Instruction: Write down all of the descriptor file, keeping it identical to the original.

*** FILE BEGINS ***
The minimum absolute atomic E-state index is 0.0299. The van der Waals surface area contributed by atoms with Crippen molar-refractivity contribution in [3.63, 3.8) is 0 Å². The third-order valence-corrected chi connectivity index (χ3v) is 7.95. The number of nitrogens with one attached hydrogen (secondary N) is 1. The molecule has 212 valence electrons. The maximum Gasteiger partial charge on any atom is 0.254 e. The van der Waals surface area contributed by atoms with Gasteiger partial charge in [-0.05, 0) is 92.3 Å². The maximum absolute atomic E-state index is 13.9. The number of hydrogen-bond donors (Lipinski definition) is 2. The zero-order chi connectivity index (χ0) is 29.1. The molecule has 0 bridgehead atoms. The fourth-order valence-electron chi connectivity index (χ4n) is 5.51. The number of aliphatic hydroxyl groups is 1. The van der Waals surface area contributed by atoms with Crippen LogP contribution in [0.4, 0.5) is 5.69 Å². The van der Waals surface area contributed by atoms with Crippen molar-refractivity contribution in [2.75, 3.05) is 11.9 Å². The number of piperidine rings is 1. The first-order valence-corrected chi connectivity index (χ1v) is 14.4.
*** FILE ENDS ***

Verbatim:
The minimum absolute atomic E-state index is 0.0299. The van der Waals surface area contributed by atoms with Crippen molar-refractivity contribution in [3.63, 3.8) is 0 Å². The third-order valence-corrected chi connectivity index (χ3v) is 7.95. The number of nitrogens with one attached hydrogen (secondary N) is 1. The molecule has 212 valence electrons. The maximum Gasteiger partial charge on any atom is 0.254 e. The van der Waals surface area contributed by atoms with Gasteiger partial charge in [-0.05, 0) is 92.3 Å². The maximum absolute atomic E-state index is 13.9. The number of hydrogen-bond donors (Lipinski definition) is 2. The zero-order chi connectivity index (χ0) is 29.1. The molecule has 0 bridgehead atoms. The fourth-order valence-electron chi connectivity index (χ4n) is 5.51. The number of aliphatic hydroxyl groups is 1. The van der Waals surface area contributed by atoms with Crippen LogP contribution in [0.4, 0.5) is 5.69 Å². The van der Waals surface area contributed by atoms with Crippen molar-refractivity contribution in [2.75, 3.05) is 11.9 Å². The number of piperidine rings is 1. The first-order valence-corrected chi connectivity index (χ1v) is 14.4.